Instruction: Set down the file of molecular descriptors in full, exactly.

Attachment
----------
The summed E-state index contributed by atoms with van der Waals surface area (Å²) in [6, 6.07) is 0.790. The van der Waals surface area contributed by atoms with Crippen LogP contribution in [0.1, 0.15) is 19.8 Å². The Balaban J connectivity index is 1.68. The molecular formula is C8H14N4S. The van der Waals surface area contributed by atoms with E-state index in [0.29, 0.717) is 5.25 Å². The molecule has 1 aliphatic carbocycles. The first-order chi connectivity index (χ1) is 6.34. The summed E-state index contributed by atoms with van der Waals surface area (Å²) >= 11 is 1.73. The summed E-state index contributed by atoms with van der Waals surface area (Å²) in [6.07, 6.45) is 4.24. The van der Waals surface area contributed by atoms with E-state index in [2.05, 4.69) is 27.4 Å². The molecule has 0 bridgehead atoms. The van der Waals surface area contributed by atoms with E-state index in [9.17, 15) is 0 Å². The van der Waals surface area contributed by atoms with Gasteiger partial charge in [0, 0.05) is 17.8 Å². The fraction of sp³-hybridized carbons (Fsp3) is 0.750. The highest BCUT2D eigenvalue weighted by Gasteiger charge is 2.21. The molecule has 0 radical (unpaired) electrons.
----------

The summed E-state index contributed by atoms with van der Waals surface area (Å²) in [6, 6.07) is 0.790. The van der Waals surface area contributed by atoms with Crippen LogP contribution in [0.1, 0.15) is 19.8 Å². The Balaban J connectivity index is 1.68. The molecular formula is C8H14N4S. The van der Waals surface area contributed by atoms with E-state index in [0.29, 0.717) is 5.25 Å². The molecule has 1 aliphatic carbocycles. The first-order chi connectivity index (χ1) is 6.34. The summed E-state index contributed by atoms with van der Waals surface area (Å²) >= 11 is 1.73. The summed E-state index contributed by atoms with van der Waals surface area (Å²) in [6.07, 6.45) is 4.24. The van der Waals surface area contributed by atoms with E-state index in [2.05, 4.69) is 27.4 Å². The molecule has 0 bridgehead atoms. The van der Waals surface area contributed by atoms with E-state index in [9.17, 15) is 0 Å². The van der Waals surface area contributed by atoms with Gasteiger partial charge in [0, 0.05) is 17.8 Å². The fraction of sp³-hybridized carbons (Fsp3) is 0.750. The highest BCUT2D eigenvalue weighted by Gasteiger charge is 2.21. The molecule has 0 radical (unpaired) electrons.